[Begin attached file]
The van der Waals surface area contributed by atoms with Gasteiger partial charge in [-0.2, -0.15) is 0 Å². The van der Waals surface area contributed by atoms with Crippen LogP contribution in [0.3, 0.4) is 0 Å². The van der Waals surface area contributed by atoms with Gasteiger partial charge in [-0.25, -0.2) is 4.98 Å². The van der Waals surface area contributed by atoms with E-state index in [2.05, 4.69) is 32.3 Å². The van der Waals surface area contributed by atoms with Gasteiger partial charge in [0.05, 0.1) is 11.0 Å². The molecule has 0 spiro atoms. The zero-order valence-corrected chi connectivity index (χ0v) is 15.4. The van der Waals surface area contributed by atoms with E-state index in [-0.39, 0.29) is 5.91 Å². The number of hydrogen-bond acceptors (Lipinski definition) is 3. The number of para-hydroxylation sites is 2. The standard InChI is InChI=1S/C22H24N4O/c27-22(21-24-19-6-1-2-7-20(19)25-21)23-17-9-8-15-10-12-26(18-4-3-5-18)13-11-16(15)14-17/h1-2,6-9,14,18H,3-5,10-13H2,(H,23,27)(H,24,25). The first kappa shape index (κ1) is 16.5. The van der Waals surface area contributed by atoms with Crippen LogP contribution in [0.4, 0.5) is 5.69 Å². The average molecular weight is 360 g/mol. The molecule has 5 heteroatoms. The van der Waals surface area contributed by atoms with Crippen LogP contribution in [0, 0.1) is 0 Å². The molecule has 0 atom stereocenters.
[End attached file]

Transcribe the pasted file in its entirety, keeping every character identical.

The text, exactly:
The van der Waals surface area contributed by atoms with Gasteiger partial charge in [-0.2, -0.15) is 0 Å². The van der Waals surface area contributed by atoms with Crippen LogP contribution in [0.3, 0.4) is 0 Å². The van der Waals surface area contributed by atoms with Gasteiger partial charge in [-0.25, -0.2) is 4.98 Å². The van der Waals surface area contributed by atoms with E-state index in [2.05, 4.69) is 32.3 Å². The van der Waals surface area contributed by atoms with Gasteiger partial charge in [0.05, 0.1) is 11.0 Å². The molecule has 0 spiro atoms. The zero-order valence-corrected chi connectivity index (χ0v) is 15.4. The van der Waals surface area contributed by atoms with E-state index in [-0.39, 0.29) is 5.91 Å². The number of hydrogen-bond acceptors (Lipinski definition) is 3. The number of para-hydroxylation sites is 2. The standard InChI is InChI=1S/C22H24N4O/c27-22(21-24-19-6-1-2-7-20(19)25-21)23-17-9-8-15-10-12-26(18-4-3-5-18)13-11-16(15)14-17/h1-2,6-9,14,18H,3-5,10-13H2,(H,23,27)(H,24,25). The first kappa shape index (κ1) is 16.5. The van der Waals surface area contributed by atoms with Crippen LogP contribution in [0.4, 0.5) is 5.69 Å². The average molecular weight is 360 g/mol. The molecule has 5 heteroatoms. The van der Waals surface area contributed by atoms with Crippen LogP contribution in [0, 0.1) is 0 Å². The molecule has 0 atom stereocenters.